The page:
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Would you rather an EUC that is safe for the rider or to protect itself?


Would you rather an early cutout or a dead controller?  

13 members have voted

  1. 1. Would you rather a cutout or a dead controller?

    • Early cutout
    • Dead controller

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I see this topic pop up again and again and I'm curious on where everyone stands.

- Would you rather an EUC that provides maximum safety to the rider by always trying to keep them balanced no matter what?  By continuously giving maximum power in those situations until it self destructs?  (Max speed and hits a bump, going up a steep trail and over torques it, etc).  The most likely component is the mosfets in the controller that would die.

- Or would you rather an EUC that protects itself in the event of a max load situation?  Via firmware safety limits, current limits, fuses, etc.  A controller replacement costs $200-$500, weeks of shipping, technical skill labor involved, more wait time if you get a shop to do it, etc, etc.  You can miss entire months of summer riding season depending on where you are.  You would rather get dumped than have to deal with the headache of getting a controller replacement repair job done.  

Over the years, I've seen both sides of the argument:

- WTF my $3000 EUC died from an over torque going 5kph!

- WTF my EUC just dumped me going over a bump on the street! Screw the wheel, I could have been hit by a car and died!

- We need more built in safety features to protect the components. Vote for quality!

- I want all the unrestricted, unlimited power I can get ripping race tracks or climbing mountains as a 300lb heavyweight rider. I know the limits, I can play within it. 

- etc, etc, etc

Obviously the answers depend on the rider and the type of riding they do. Also their beliefs on personal safety vs the monetary and time costs of a controller replacement.  Hence the poll

*These max load situations I'm talking about are beyond the standard beeps and tiltback and app warnings safetys.  Either the user ignores them, cant hear, is ignorant, or the power draw is too fast for them to react.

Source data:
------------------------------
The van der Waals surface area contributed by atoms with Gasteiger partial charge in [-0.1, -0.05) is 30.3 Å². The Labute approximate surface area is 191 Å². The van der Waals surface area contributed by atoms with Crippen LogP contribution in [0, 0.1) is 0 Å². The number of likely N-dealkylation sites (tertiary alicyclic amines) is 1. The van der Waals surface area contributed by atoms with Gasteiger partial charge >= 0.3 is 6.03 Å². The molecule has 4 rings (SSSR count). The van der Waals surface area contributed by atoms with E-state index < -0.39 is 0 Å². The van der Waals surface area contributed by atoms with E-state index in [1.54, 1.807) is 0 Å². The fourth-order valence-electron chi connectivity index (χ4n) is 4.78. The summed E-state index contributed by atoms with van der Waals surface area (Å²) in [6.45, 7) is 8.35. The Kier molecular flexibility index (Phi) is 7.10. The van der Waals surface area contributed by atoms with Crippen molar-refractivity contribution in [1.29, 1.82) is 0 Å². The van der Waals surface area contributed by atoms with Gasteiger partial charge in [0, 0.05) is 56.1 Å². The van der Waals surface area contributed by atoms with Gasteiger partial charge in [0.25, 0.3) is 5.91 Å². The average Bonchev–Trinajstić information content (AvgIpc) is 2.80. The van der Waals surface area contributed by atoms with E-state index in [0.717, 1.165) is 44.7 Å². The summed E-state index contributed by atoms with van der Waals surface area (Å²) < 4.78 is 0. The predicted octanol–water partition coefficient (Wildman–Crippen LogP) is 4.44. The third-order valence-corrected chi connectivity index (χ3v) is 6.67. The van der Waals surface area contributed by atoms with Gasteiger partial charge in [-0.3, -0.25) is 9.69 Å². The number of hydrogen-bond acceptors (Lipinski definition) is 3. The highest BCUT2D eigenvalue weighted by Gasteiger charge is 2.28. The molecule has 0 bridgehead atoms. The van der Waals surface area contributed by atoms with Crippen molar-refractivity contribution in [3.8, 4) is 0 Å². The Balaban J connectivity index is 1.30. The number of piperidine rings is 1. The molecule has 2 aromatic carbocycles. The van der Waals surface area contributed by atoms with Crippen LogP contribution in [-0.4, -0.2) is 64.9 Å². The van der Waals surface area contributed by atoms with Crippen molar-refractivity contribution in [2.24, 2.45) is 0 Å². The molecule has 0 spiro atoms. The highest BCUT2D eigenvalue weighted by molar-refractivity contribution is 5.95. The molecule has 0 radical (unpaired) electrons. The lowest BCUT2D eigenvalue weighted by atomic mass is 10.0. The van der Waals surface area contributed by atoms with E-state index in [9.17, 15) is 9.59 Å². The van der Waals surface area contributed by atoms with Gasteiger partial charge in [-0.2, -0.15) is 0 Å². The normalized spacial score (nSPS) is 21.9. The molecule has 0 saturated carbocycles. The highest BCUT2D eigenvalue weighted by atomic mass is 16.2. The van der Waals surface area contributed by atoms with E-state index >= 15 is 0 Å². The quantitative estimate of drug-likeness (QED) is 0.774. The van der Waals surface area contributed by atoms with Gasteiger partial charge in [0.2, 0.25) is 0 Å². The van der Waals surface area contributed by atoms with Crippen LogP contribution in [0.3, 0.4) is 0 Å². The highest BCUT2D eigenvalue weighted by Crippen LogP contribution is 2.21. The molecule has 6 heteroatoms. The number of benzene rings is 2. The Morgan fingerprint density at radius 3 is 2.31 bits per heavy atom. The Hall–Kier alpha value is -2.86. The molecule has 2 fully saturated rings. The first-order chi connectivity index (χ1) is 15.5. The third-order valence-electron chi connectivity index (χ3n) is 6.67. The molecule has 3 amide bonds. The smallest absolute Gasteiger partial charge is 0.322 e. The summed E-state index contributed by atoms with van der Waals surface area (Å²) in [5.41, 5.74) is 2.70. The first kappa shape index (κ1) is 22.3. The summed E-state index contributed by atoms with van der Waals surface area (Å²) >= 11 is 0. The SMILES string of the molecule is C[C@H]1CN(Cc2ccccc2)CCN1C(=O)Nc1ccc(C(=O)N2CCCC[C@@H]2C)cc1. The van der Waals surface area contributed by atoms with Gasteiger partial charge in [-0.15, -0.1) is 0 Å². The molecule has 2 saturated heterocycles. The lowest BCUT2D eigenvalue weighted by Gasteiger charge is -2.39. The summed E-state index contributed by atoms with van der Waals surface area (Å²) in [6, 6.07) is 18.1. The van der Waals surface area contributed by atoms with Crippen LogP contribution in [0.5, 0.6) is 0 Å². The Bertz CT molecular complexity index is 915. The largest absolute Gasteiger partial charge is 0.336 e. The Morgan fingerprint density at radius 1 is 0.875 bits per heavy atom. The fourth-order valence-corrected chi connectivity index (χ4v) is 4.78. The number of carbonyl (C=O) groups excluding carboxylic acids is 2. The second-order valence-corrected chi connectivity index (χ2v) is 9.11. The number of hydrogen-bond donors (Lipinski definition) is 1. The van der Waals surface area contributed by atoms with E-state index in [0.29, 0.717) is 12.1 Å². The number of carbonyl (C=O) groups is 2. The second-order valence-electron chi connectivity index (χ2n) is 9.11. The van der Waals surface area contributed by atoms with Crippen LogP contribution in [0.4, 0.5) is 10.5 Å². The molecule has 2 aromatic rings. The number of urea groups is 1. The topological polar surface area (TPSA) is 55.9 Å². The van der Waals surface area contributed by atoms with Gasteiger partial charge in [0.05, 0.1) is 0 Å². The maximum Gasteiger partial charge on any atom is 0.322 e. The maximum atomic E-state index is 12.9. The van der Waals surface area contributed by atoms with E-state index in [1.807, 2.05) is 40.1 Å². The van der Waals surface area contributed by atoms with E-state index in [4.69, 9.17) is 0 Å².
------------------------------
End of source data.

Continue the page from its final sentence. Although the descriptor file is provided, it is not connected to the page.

Curious to see what you guys think :)


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In my opinion, you could have all the safety's in the world. Beeper, 200 db siren, tilt back a wire stuck up your.....well you get the idea. And someone is always going to ignore/break or push it beyond it's limits just to get twidiot likes. Also i think I'm slightly confused about the 2 options you have here because wouldn't a dead controller result in a cut out?

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I really don't see the point.  Either situation ends with a cutout sooner or later. The user is responsible 99% of times.  If there is no cutout, the cutout will happen anyway, just 10 ms later when no power is left, so whats the point?  Have a cutout and no fried electronics,  or have a cutout AND fried electronics?  Vote here  [  ]:yes   [  ]:Yes

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2 minutes ago, Cerbera said:

The wheel should save itself, and cut out and drop you if it's between that and frying the motherboard AS WELL. Nothing worse than horribly injuring yourself in a crash only to find yourself struck in the middle of nowhere with a non functional wheel that can't get you home. At least if it saved itself there some chance it'll still get you home !

that's a good point 🙂 did not think of that "option"  However: (my opinion) people should not ride in the middle of nowhere without some sort of backup: phone, partner, "if I'm not at home at 5 do call" etc

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Don't ride at the limits of the wheel.. And you won't need any of these options.

Rider is responsible for his/her ass. Or in this case face. 


Option 1 wheel keeps the rider extra ~1-5 seconds upright. But ending is the same faceplant.. + Dead wheel. (Maybe fire.)

Option 2 wheel cuts out faster. But same time doesn't self-destruct.


I will go option 2 - simply because i'm not riding at the limits of mine wheel. And i respect the beeps/alarms. 

Option 1 is for those "reckless morons". Who ignore beeps and keep on trucking.

Edited by Funky
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It's a tricky subject. Ideally we need abundant power so the question be made moot. Since we're not at that point yet...